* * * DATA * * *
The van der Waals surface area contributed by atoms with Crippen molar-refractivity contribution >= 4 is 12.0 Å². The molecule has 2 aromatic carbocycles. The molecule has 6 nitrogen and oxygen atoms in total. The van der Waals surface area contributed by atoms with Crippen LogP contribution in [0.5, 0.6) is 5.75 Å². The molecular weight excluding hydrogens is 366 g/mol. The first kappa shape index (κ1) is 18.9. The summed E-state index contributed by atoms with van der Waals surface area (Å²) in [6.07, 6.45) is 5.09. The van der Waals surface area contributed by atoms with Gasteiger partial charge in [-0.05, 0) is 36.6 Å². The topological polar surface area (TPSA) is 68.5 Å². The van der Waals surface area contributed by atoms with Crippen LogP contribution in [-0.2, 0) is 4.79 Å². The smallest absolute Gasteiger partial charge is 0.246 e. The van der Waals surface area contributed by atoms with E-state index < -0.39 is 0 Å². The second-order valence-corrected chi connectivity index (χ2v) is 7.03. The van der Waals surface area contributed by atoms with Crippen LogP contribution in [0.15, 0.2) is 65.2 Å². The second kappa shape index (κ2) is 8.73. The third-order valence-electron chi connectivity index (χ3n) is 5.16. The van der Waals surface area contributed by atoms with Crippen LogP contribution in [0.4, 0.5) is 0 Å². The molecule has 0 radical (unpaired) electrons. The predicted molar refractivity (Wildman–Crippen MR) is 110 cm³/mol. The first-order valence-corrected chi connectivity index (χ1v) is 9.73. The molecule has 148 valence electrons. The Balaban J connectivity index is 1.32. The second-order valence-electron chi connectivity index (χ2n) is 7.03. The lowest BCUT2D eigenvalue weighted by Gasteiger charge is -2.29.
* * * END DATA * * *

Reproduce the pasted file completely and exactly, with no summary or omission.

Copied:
The van der Waals surface area contributed by atoms with Crippen molar-refractivity contribution >= 4 is 12.0 Å². The molecule has 2 aromatic carbocycles. The molecule has 6 nitrogen and oxygen atoms in total. The van der Waals surface area contributed by atoms with Crippen LogP contribution in [0.5, 0.6) is 5.75 Å². The molecular weight excluding hydrogens is 366 g/mol. The first kappa shape index (κ1) is 18.9. The summed E-state index contributed by atoms with van der Waals surface area (Å²) in [6.07, 6.45) is 5.09. The van der Waals surface area contributed by atoms with Gasteiger partial charge in [-0.05, 0) is 36.6 Å². The topological polar surface area (TPSA) is 68.5 Å². The van der Waals surface area contributed by atoms with Crippen LogP contribution in [-0.2, 0) is 4.79 Å². The smallest absolute Gasteiger partial charge is 0.246 e. The van der Waals surface area contributed by atoms with E-state index < -0.39 is 0 Å². The second-order valence-corrected chi connectivity index (χ2v) is 7.03. The van der Waals surface area contributed by atoms with Crippen LogP contribution in [0.15, 0.2) is 65.2 Å². The second kappa shape index (κ2) is 8.73. The third-order valence-electron chi connectivity index (χ3n) is 5.16. The van der Waals surface area contributed by atoms with Crippen LogP contribution in [0.4, 0.5) is 0 Å². The molecule has 0 radical (unpaired) electrons. The predicted molar refractivity (Wildman–Crippen MR) is 110 cm³/mol. The first-order valence-corrected chi connectivity index (χ1v) is 9.73. The molecule has 148 valence electrons. The Balaban J connectivity index is 1.32. The second-order valence-electron chi connectivity index (χ2n) is 7.03. The lowest BCUT2D eigenvalue weighted by Gasteiger charge is -2.29.